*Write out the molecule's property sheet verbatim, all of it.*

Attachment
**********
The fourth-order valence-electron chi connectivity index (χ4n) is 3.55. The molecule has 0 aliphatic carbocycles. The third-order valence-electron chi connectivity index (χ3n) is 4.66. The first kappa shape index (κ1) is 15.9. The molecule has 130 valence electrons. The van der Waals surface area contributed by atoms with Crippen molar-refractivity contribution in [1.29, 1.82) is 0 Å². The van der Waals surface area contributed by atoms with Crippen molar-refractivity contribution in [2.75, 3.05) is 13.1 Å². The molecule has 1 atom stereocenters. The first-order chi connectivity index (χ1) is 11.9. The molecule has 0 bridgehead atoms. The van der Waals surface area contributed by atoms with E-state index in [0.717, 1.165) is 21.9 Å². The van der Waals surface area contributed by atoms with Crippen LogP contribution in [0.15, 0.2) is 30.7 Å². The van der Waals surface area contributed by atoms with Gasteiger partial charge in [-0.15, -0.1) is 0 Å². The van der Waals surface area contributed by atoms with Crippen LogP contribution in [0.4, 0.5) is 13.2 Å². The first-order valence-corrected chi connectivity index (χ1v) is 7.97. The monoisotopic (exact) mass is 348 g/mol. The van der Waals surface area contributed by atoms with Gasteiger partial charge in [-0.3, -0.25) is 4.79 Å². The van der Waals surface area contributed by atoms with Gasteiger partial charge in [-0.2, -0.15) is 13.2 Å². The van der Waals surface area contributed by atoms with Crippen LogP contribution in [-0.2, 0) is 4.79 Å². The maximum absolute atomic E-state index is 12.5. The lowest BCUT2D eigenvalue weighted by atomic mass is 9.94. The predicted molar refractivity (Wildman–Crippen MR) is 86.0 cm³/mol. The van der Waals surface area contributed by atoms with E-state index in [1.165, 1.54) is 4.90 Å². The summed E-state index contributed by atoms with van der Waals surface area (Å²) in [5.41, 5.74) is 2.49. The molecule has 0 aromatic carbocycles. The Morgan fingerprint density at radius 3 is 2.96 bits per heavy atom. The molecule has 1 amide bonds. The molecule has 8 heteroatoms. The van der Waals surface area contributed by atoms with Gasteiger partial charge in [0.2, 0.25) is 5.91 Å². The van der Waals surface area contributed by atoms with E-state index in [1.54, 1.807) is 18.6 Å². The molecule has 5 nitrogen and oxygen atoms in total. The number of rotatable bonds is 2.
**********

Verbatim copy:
The fourth-order valence-electron chi connectivity index (χ4n) is 3.55. The molecule has 0 aliphatic carbocycles. The third-order valence-electron chi connectivity index (χ3n) is 4.66. The first kappa shape index (κ1) is 15.9. The molecule has 130 valence electrons. The van der Waals surface area contributed by atoms with Crippen molar-refractivity contribution in [1.29, 1.82) is 0 Å². The van der Waals surface area contributed by atoms with Crippen molar-refractivity contribution in [2.75, 3.05) is 13.1 Å². The molecule has 1 atom stereocenters. The first-order chi connectivity index (χ1) is 11.9. The molecule has 0 bridgehead atoms. The van der Waals surface area contributed by atoms with E-state index in [0.717, 1.165) is 21.9 Å². The van der Waals surface area contributed by atoms with Crippen LogP contribution in [0.15, 0.2) is 30.7 Å². The van der Waals surface area contributed by atoms with Gasteiger partial charge in [-0.15, -0.1) is 0 Å². The van der Waals surface area contributed by atoms with Crippen LogP contribution in [0.4, 0.5) is 13.2 Å². The first-order valence-corrected chi connectivity index (χ1v) is 7.97. The monoisotopic (exact) mass is 348 g/mol. The van der Waals surface area contributed by atoms with Gasteiger partial charge in [-0.3, -0.25) is 4.79 Å². The van der Waals surface area contributed by atoms with Gasteiger partial charge in [-0.2, -0.15) is 13.2 Å². The van der Waals surface area contributed by atoms with Crippen LogP contribution in [-0.2, 0) is 4.79 Å². The maximum absolute atomic E-state index is 12.5. The lowest BCUT2D eigenvalue weighted by atomic mass is 9.94. The predicted molar refractivity (Wildman–Crippen MR) is 86.0 cm³/mol. The van der Waals surface area contributed by atoms with E-state index in [1.165, 1.54) is 4.90 Å². The summed E-state index contributed by atoms with van der Waals surface area (Å²) in [5.41, 5.74) is 2.49. The molecule has 0 aromatic carbocycles. The Morgan fingerprint density at radius 3 is 2.96 bits per heavy atom. The molecule has 1 amide bonds. The molecule has 8 heteroatoms. The van der Waals surface area contributed by atoms with Gasteiger partial charge in [0.2, 0.25) is 5.91 Å². The van der Waals surface area contributed by atoms with E-state index in [1.54, 1.807) is 18.6 Å². The molecule has 5 nitrogen and oxygen atoms in total. The number of rotatable bonds is 2.